What about things that you wish the program had?

At my school, there was almost no acting – I took one scene study class and one Alexander Technique (which I never use these days). When I graduated, I knew I wanted to do more acting and straight theatre, so I ended up signing up for classes with the Studio Theatre in Washington, DC, and learned the basics of acting. It would have been nice to get that in my college program.

I know it’s different now, but when I was a student there, my school had no concept of teaching us how to market yourself as an actor – what kind of headshots you need, how to create a website, etc. Now they bring people in, but at the time they were kind of “Good luck!” when I graduated.

Theatre is very much about connections. There are auditions, of course, but some people also just know people and get in. The only reason I got into my first show at the History Theatre was because they needed someone who looked a bit like me and I’d also taken a tap class with a person working there, so when my resume came through, they recognized me and paid attention. Connections like this don’t necessarily lead to casting all the time, but when they do, you’re so thankful.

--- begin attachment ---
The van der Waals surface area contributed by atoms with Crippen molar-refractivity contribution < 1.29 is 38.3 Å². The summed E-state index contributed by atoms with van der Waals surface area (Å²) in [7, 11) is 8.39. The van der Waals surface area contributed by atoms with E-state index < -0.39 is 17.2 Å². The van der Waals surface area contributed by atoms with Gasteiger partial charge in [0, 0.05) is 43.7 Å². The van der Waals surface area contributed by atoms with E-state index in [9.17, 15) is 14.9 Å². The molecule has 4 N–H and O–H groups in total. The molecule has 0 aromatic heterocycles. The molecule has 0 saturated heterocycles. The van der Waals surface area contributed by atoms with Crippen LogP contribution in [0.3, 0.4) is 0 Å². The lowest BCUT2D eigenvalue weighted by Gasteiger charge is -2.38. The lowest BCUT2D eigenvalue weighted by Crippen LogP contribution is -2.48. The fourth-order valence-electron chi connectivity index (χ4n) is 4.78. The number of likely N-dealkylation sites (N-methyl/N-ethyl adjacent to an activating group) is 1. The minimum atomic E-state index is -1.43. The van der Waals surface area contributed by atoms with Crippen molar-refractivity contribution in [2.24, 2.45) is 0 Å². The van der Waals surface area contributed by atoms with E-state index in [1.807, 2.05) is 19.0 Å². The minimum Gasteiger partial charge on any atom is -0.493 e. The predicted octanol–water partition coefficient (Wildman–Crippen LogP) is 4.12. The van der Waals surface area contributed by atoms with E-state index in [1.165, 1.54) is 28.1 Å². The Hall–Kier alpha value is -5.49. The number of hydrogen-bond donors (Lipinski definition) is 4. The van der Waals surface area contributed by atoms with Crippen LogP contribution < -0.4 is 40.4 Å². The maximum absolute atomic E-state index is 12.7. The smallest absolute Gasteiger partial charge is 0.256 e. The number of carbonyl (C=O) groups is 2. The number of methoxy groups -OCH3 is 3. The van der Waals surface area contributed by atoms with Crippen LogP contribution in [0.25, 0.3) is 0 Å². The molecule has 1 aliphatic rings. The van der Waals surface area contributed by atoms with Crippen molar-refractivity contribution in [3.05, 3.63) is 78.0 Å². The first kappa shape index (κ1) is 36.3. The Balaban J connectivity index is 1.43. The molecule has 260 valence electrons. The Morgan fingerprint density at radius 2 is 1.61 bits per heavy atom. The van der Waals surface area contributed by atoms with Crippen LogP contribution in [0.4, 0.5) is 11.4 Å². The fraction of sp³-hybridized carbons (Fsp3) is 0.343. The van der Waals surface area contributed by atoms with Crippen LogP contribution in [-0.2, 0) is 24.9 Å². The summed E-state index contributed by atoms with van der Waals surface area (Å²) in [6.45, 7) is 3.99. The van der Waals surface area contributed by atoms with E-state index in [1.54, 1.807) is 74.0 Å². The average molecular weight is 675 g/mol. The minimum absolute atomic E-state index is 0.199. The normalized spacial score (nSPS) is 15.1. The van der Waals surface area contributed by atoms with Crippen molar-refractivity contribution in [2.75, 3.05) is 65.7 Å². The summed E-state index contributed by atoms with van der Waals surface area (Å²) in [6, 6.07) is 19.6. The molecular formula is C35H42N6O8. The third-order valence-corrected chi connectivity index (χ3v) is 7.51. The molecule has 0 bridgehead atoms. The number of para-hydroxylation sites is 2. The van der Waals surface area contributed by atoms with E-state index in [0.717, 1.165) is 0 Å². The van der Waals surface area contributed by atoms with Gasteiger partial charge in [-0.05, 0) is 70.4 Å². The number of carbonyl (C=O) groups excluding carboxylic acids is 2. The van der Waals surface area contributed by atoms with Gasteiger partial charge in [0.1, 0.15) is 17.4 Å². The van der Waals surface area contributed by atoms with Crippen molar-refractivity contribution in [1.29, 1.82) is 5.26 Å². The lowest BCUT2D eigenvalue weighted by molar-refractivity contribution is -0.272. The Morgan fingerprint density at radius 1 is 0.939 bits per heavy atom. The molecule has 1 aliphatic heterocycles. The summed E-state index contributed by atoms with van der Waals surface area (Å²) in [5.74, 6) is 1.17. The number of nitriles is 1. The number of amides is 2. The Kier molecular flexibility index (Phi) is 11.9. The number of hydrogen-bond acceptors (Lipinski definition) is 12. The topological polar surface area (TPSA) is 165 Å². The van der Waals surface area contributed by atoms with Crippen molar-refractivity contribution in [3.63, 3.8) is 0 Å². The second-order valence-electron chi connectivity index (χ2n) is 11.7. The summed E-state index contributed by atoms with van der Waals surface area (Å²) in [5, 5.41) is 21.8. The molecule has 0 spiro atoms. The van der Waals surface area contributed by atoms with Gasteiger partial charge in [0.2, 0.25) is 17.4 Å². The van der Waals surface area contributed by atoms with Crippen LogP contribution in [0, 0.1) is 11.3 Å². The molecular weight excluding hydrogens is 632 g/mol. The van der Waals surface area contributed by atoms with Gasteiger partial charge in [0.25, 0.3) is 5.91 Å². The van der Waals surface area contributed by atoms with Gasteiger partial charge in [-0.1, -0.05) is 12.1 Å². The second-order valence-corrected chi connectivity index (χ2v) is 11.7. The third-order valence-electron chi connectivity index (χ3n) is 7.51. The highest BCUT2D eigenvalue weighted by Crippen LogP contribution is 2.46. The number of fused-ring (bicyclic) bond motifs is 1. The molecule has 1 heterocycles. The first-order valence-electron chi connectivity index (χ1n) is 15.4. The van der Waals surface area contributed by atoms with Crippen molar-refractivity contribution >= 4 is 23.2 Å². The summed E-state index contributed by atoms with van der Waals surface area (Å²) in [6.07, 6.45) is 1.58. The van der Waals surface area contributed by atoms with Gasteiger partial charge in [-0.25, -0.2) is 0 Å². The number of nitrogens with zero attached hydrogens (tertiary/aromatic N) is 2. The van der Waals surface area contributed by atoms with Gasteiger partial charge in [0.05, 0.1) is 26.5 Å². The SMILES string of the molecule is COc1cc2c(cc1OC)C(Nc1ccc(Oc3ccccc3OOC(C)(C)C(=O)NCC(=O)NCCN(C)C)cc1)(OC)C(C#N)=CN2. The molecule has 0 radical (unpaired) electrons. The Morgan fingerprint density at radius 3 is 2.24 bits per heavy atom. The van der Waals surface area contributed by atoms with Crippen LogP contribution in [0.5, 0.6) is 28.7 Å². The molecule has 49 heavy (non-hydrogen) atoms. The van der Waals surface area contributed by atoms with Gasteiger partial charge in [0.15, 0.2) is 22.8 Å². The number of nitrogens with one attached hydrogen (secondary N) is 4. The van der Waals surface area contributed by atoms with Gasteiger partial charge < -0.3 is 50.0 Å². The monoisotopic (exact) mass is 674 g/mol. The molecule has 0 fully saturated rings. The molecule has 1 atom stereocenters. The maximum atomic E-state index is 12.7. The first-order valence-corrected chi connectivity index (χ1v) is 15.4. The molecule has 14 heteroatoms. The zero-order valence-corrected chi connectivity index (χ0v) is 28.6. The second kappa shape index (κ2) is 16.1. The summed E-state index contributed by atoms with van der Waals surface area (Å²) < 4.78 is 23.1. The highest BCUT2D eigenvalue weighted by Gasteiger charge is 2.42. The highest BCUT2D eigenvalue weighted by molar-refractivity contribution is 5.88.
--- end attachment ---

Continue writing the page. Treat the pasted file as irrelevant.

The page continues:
I think casting is much more about the connections and who you know than a lot of people realize.  There are so many talented people that you could cast most of the shows in the Twin Cities two or three times over with really good people. Without connections, how do you stay on people’s radars, or get on the radars of people who don’t know you at all, when you only have 16 bars to sing?

Do you have go-to audition songs or monologues?

I don’t have standard audition rep. I lost my rep book some years ago, but it was all garbage from college that I’ve outgrown. I’m rebuilding it, but for my last audition I just went in with “Cabaret” from Cabaret.